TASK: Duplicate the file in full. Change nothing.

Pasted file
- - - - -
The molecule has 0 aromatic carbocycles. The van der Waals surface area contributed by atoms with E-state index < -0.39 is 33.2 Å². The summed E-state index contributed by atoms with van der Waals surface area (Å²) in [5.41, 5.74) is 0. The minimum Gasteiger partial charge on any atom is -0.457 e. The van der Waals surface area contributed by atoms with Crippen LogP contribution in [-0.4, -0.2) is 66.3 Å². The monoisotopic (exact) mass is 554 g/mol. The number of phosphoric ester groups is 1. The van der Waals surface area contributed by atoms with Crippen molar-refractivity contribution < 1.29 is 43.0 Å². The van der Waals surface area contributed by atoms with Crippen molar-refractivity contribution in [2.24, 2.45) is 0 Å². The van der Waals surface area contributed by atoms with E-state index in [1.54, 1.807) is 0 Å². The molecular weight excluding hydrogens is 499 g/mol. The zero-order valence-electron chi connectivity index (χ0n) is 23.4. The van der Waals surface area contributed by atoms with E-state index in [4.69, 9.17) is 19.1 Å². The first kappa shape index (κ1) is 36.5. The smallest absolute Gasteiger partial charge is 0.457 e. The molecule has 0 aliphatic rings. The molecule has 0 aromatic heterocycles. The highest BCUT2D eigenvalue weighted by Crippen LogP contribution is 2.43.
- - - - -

The molecule has 0 aromatic carbocycles. The van der Waals surface area contributed by atoms with E-state index < -0.39 is 33.2 Å². The summed E-state index contributed by atoms with van der Waals surface area (Å²) in [5.41, 5.74) is 0. The minimum Gasteiger partial charge on any atom is -0.457 e. The van der Waals surface area contributed by atoms with Crippen LogP contribution in [-0.4, -0.2) is 66.3 Å². The monoisotopic (exact) mass is 554 g/mol. The number of phosphoric ester groups is 1. The van der Waals surface area contributed by atoms with Crippen molar-refractivity contribution < 1.29 is 43.0 Å². The van der Waals surface area contributed by atoms with Crippen molar-refractivity contribution in [2.24, 2.45) is 0 Å². The van der Waals surface area contributed by atoms with E-state index in [1.54, 1.807) is 0 Å². The molecular weight excluding hydrogens is 499 g/mol. The zero-order valence-electron chi connectivity index (χ0n) is 23.4. The van der Waals surface area contributed by atoms with E-state index in [4.69, 9.17) is 19.1 Å². The first kappa shape index (κ1) is 36.5. The smallest absolute Gasteiger partial charge is 0.457 e. The molecule has 0 aliphatic rings. The molecule has 0 aromatic heterocycles. The highest BCUT2D eigenvalue weighted by Crippen LogP contribution is 2.43.